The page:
Being a professional athlete, my body was my vehicle to performing well at my profession. I was meticulous about my diet, had a very regimented training program and climbed as much as I could. It’s cliche, but I knew my body inside and out. Often, I equated my fitness level and body image with being a better climber. I made excuses: overhanging climbing was harder for me because of my large breasts and skinny arms. I couldn’t do cross-over moves, or even see my feet as well, because of the two Tetons getting in the way. Deep down, I knew I was constructing excuses that seemed somehow more rational, but the reality was, I was motivated more by insecurity over the way I looked.
I’ve since overcome my insecurities about my breasts, although if I’m being honest I still pine at times for those muscular shoulders and chiseled, sexy, strong-looking arms…perhaps with more training. *smile*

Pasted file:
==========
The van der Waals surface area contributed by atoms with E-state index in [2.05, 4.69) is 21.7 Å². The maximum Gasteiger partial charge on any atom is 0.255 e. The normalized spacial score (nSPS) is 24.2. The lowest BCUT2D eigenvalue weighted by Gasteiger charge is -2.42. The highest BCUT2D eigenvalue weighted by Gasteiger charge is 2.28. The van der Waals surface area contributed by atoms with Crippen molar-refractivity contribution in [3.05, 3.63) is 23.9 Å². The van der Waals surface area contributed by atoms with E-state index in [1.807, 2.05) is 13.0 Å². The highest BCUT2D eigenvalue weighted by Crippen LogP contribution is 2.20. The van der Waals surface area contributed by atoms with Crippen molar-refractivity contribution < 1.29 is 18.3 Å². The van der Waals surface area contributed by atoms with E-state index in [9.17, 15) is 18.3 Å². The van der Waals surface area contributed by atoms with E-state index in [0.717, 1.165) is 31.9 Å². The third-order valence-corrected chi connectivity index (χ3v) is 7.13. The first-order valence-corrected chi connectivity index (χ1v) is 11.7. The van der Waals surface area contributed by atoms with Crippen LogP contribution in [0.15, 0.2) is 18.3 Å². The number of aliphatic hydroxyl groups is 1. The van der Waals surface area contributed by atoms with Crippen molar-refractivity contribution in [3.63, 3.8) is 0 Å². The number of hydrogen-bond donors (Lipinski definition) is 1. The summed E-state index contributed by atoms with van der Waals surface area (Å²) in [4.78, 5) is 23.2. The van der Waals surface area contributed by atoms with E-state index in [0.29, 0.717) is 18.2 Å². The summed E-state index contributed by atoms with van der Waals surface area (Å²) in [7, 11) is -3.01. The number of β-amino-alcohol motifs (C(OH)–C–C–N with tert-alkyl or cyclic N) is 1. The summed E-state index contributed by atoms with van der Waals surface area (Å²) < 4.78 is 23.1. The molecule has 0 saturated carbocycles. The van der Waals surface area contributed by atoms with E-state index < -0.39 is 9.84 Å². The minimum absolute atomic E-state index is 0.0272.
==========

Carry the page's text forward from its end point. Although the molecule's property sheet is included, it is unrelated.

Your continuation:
Having a baby has introduced a whole new set of body-image issues. Giving myself and my body fully to another person has been a huge lesson in letting go. Gaining 30+ pounds and feeling my body sag and droop like never before were foreign feelings and somewhat unsettling. I thought I’d bounce back quickly and be able to be in control of my body once again. But, as I’ve written about, my physical recovery has been painfully slow. I heard over and over that breastfeeding is the best way to lose the baby fat. And while Theo and I struggled with breastfeeding, we kept at it this whole time, something that I’m proud of, but hasn’t yielded that weight loss magic.